Lambada Lhok. The name brings up pictures of music and light-heartedness in Europeans. Nothing could be more remote from the truth; Lambada Lhok was among those villages on the northern tip of Sumatra which was most heavily struck by the tsunami of 26 December 2004. Only about 700 out of 2,000 residents survived this day. Numerous children, who had characterised village life before, died; only twelve children survived the sea surge disaster. The village's mosque and minaret somehow miraculously remained untouched.

Yusdiana is happy. In about two weeks she will finally leave the emergency shelter and move to a new home with Saleh and Ervi. SOS Children's Villages is building a house for her and more than 150 other families in Lambada Lhok; a proper, solid house made of bricks, with foundations and a strong roof truss; a house that can weather the storms and will give them a feeling of protection.

Wherever you look there is hustle and bustle, and the noise of planing, hammering and plastering. In between tents and wooden huts, which were put up in quickly after the tsunami and which have housed many people for the last eleven months, new houses are growing. Thirty new homes have already been completed and equipped, and dwellers have already moved in.

Rusli, Siti and Chairil were lucky; their house was one of the first to be completed. Rusli and Siti are another young couple. Rusli was a widower when he met young widow Siti and took her as his second wife six months ago. Only Chairil, one of Rusli's five children, survived the sea surge; Siti lost all of her four children. Tears run down her cheeks when she talks about what happened with a whispering voice. Life goes on, she says, and she is grateful for the pretty new home and for the son her husband has brought into their marriage. Siti has high hopes. She would like to make use of a loan provided by SOS Children's Villages to open a small shop where she wants to sell oil, rice and household goods. Siti wants to make her own money and wants to be independent.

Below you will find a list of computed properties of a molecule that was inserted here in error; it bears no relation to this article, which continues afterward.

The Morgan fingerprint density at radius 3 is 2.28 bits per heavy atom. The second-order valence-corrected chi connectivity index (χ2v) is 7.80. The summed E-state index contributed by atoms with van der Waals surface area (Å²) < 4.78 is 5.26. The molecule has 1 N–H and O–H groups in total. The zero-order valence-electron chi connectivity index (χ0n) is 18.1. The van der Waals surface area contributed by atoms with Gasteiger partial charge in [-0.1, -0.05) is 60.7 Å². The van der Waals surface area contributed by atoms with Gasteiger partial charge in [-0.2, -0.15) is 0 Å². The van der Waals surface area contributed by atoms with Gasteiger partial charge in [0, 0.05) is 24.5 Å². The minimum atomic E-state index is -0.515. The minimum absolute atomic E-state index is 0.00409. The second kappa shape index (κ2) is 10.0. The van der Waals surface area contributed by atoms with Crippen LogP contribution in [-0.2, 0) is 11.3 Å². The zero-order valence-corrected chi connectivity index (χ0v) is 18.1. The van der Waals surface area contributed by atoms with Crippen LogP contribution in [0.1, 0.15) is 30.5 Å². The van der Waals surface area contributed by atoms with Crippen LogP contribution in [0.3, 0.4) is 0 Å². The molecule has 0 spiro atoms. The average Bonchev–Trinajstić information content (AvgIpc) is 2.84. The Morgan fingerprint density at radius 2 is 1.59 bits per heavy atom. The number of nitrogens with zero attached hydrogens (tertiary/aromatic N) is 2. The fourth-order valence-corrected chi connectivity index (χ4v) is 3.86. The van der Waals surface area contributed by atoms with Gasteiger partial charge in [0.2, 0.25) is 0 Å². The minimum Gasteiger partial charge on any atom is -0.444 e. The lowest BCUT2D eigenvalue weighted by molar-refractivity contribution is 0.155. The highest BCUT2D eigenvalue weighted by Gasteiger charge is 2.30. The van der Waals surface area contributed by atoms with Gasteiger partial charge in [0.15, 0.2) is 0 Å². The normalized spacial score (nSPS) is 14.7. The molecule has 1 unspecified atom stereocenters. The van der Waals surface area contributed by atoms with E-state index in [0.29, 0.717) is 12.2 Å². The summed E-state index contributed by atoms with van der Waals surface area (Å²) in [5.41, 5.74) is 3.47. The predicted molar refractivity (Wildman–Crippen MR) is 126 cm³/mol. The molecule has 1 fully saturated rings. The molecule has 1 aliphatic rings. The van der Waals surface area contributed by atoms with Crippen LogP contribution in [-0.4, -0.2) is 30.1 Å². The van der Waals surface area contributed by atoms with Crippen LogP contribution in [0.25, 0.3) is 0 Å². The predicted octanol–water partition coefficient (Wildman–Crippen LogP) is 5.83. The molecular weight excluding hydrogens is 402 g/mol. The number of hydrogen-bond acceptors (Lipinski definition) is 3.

What is it that drives people who have lived through such a tragedy like that of December last year, to move on? What is it that gives Yusdiana and Saleh, Rusli and Siti the courage to take a chance on life and love again? How can we help those who are not so strong and courageous?

Reconstruction of destroyed homes is top priority there; still, finding your way back to a normal life requires more than a roof over your head. The people of Lambada Lhok need work as a cure for their souls; work distracts them from what they have endured, and helps them break the barrier of numbness that put a spell on so many of them. However, work is scarce there. Washing away the fishing boats, shops and restaurants, the waves also wiped out the people's sources of income. Experts agree on the fact that it will take at least another two years until Aceh's infrastructure has fully recovered. The trail of destruction left by the tsunami will take a long time to put right.

In Lambada Lhok, a women's initiative fights the numbness. At the "SOS Ladies Club", women from the village regularly meet; they cook and bake biscuits and sell them for a small profit. They elected Yusdiana as their spokeswoman and Yusdiana is strongly committed to fighting for the interests of women. SOS Children's Villages has provided the men from the village with two fishing boats. Together and without fear they once more set out onto the sea that has been feeding them for generations.

Yusdiana slips into her tent. Upon returning she is wearing a lilac dress and the traditional headgear. She wants to look pretty for the picture that will show her with Saleh in their future home. The strongest quake in the history of mankind had brought grief and destruction to Lambada Lhok, but life and love have returned to this place.


SOS Children is not political and sponsored children are brought up in their own religion and culture.